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The Long Run

Much of our lives is consumed by the short-term. One case where this is evident is our relationship with the news. It used to be that a 24-hour news cycle was sufficient, with daily newspapers and local television news. Then with the arrival of cable news networks and the growth of the World Wide Web, the news cycle contracted to mere hours. More recently, the proliferation of social media has made the news nearly instantaneous. So little of what is said on television or posted online daily by the media is of any long-term consequence, yet as a society we spend so much of our time watching television and consuming content online.

Short-term-mindedness is also pervasive and particularly unhelpful in the financial news media. They foster a culture focused on short-term returns, frequent trading, and the illusion that the average individual investor can beat the market in his spare time. The result is high turnover, high transaction costs, and underperformance. But financial news outlets make money based on viewers and advertising (not investment performance), so they give the audience what they want (instead of what they need).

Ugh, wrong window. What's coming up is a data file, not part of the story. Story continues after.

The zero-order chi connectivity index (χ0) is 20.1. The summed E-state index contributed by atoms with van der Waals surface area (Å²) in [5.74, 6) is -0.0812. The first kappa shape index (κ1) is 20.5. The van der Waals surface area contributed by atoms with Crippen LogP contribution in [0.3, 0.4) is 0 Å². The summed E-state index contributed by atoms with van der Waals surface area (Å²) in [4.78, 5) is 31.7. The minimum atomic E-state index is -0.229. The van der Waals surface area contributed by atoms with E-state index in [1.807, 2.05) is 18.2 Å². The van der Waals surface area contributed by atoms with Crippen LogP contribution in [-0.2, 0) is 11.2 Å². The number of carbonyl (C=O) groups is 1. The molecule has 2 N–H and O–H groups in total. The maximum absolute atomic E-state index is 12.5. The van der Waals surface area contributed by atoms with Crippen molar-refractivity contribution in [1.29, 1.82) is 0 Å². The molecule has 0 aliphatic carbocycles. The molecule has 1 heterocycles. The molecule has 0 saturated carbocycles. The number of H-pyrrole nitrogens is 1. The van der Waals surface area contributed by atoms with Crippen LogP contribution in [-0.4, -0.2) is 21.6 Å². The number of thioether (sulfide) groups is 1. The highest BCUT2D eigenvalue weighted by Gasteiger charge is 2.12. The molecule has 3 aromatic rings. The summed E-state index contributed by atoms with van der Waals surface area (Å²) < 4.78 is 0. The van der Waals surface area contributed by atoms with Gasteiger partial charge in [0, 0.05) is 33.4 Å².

What investors need is an unwavering focus on the long run. The primary purpose of financial planning and investing is to provide for ourselves and our families for the long run. So the only investment performance metrics we should care about are those that measure the long-term. Forget daily fluctuations in the stock market. Why do we even measure investment performance over a period as short as a month or a quarter or a year? If we can move away from this mindset and focus on the long run, we have an advantage over all institutional investors and asset managers. They are all focused on the short run because they are judged on relative performance compared to a benchmark every year.

“Let us run with endurance the race that is set before us.” – Hebrews 12:1

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